What anyone would call a fair exchange!

My Words…in a Different Language



What can make an author happier than seeing her story in print? Every time I hold a book of mine in my hands I cannot cease marveling at the long journey it has made, the huge distances it has travelled.

I remember then how the idea was born and how I worked on it. I recall my sense of joy and the stunning realization that I had created something that I liked and the quiet, contented sense of satisfaction at this. I recall sending the story off to various publishers, with a prayer on my lips and my heart thumping at my own courage. The wait was often long but sometimes I got lucky and heard back with unexpected promptness from the publishers. And with that my little story was on the next leg of its journey.

This part involved editing and sometimes, offering suggestions for illustrations. But once this was dealt with, there was usually silence, a silence that bristled with possibilities and unspoken promises.

And then, one day, a package arrived and all those promises were fulfilled. I tore it open, and I must confess here that more often than not my hands trembled with eagerness and excitement and a strong sense of disbelief as I did this. But when the packaging was finally torn away, I found myself looking at copies of my brand new book.

It was like a miracle but if you think that this is the end of the journey for that little story, or for that matter, any story, big or little, boy, are you wrong!

As a writer, my story lives in my mind and when it is transferred on to a piece of paper, it assumes a certain concrete form. This is further solidified and immortalized when the story appears in its avatar as a book. But a story is a strange creature; it is restless and curious, and it does not believe in living within the limits we set on it.

It is born to soar and fly, it is meant to travel to unexpected places and touch an unbelievable crowd of people and make a surprising number of friends in far flung corners of the world. When your story has achieved all this, you sigh with a dazed contentment, certain there can be no further surprises for you as an author.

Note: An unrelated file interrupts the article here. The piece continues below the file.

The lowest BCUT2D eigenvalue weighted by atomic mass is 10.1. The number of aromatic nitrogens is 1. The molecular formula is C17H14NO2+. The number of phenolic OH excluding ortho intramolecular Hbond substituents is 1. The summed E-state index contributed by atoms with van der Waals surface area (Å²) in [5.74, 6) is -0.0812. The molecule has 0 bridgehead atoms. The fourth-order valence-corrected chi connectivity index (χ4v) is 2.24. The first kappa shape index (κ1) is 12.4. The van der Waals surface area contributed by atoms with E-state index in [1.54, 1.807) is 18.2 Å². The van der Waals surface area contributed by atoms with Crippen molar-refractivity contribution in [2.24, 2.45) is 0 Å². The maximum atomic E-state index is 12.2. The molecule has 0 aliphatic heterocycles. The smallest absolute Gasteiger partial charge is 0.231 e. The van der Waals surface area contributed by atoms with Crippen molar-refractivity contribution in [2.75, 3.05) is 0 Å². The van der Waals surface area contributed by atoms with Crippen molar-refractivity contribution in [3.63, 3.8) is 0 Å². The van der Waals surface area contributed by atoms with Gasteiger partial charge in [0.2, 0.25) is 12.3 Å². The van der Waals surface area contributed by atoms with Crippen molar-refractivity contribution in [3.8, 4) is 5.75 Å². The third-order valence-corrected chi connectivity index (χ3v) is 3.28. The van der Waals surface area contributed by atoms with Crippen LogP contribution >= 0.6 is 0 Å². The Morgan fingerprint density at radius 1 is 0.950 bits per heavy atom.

And that is when you hear that your story, born in the language of your heart, is going to be translated into another language. Of course, my smile stretches wide when I hear this news, of course my heart thumps with a glad joy. But there are doubts too and questions galore.

How will my story sound in an alien tongue?

Will my characters stay funny?

Will my story speak to the readers?

Will it touch them, tickle them and offer them the warm comfort of characters and voices that are familiar and loved?


After all, every language is different, with different words for smiles and laughs, a variety of words to describe frowns and tears.

But, in the years that I have been writing stories for children, I have learnt an important rule about stories and languages. The language of stories is universal, reaching over borders, under fences, past the colours of nationalities and flags. And it carries within it the ability to touch hearts and tap emotions.

And as an author, writer, imaginator, thinker, I am blessed to have come up with a story that has touched so many people.

And that this might well be the greatest payment for writing.

Bookish Friends


Yes, friends are necessary for all kinds of things – to laugh with, to cry over, to share good news with. But nothing beats having a friend who owns books.

When I was a child, books were usually borrowed from the lending library which was housed in a dark basement shop. There was a restaurant above it, and as we browsed the racks of yellow paged books, we would smell the thick aroma of sambar, the crisp, sour smell of dosas and the heavenly smell of coffee. But books still held us captive and we stayed for as long as we could, often reading the books standing there, so we could borrow other books to take home and enjoy.